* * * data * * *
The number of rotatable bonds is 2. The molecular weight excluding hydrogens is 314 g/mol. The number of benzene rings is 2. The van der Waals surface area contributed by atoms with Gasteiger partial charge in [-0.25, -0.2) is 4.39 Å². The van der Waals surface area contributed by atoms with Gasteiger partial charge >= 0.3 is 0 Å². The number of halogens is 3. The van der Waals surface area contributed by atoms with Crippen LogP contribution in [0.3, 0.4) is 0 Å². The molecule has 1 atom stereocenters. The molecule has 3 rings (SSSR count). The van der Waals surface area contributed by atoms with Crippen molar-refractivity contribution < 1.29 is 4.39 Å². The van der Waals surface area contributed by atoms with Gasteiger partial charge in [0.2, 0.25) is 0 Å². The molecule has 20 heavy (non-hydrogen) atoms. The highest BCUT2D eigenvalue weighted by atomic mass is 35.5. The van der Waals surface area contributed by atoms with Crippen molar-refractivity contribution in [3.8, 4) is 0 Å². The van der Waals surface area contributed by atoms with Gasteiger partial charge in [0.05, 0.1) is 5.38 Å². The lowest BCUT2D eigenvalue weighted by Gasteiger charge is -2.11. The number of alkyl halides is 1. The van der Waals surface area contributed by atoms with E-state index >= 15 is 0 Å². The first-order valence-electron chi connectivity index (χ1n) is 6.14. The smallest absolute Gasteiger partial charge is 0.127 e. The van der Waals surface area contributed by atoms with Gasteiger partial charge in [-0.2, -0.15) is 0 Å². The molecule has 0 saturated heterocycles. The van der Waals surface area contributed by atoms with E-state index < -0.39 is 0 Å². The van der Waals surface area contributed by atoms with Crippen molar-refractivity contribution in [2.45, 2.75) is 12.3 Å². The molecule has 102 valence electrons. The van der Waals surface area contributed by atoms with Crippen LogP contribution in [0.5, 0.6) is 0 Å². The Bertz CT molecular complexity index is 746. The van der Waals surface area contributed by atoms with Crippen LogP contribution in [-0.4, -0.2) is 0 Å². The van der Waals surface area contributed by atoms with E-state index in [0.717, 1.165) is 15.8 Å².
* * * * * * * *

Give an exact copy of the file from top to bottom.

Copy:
The number of rotatable bonds is 2. The molecular weight excluding hydrogens is 314 g/mol. The number of benzene rings is 2. The van der Waals surface area contributed by atoms with Gasteiger partial charge in [-0.25, -0.2) is 4.39 Å². The van der Waals surface area contributed by atoms with Gasteiger partial charge >= 0.3 is 0 Å². The number of halogens is 3. The van der Waals surface area contributed by atoms with Crippen LogP contribution in [0.3, 0.4) is 0 Å². The molecule has 1 atom stereocenters. The molecule has 3 rings (SSSR count). The van der Waals surface area contributed by atoms with Crippen molar-refractivity contribution < 1.29 is 4.39 Å². The van der Waals surface area contributed by atoms with Gasteiger partial charge in [0.2, 0.25) is 0 Å². The molecule has 20 heavy (non-hydrogen) atoms. The highest BCUT2D eigenvalue weighted by atomic mass is 35.5. The van der Waals surface area contributed by atoms with Crippen molar-refractivity contribution in [3.8, 4) is 0 Å². The van der Waals surface area contributed by atoms with Gasteiger partial charge in [0.05, 0.1) is 5.38 Å². The lowest BCUT2D eigenvalue weighted by Gasteiger charge is -2.11. The number of alkyl halides is 1. The van der Waals surface area contributed by atoms with E-state index >= 15 is 0 Å². The first-order valence-electron chi connectivity index (χ1n) is 6.14. The smallest absolute Gasteiger partial charge is 0.127 e. The van der Waals surface area contributed by atoms with Gasteiger partial charge in [-0.2, -0.15) is 0 Å². The molecule has 0 saturated heterocycles. The van der Waals surface area contributed by atoms with E-state index < -0.39 is 0 Å². The van der Waals surface area contributed by atoms with Crippen molar-refractivity contribution in [2.45, 2.75) is 12.3 Å². The molecule has 102 valence electrons. The van der Waals surface area contributed by atoms with Crippen LogP contribution in [0.5, 0.6) is 0 Å². The Bertz CT molecular complexity index is 746. The van der Waals surface area contributed by atoms with Crippen LogP contribution in [-0.4, -0.2) is 0 Å². The van der Waals surface area contributed by atoms with E-state index in [0.717, 1.165) is 15.8 Å².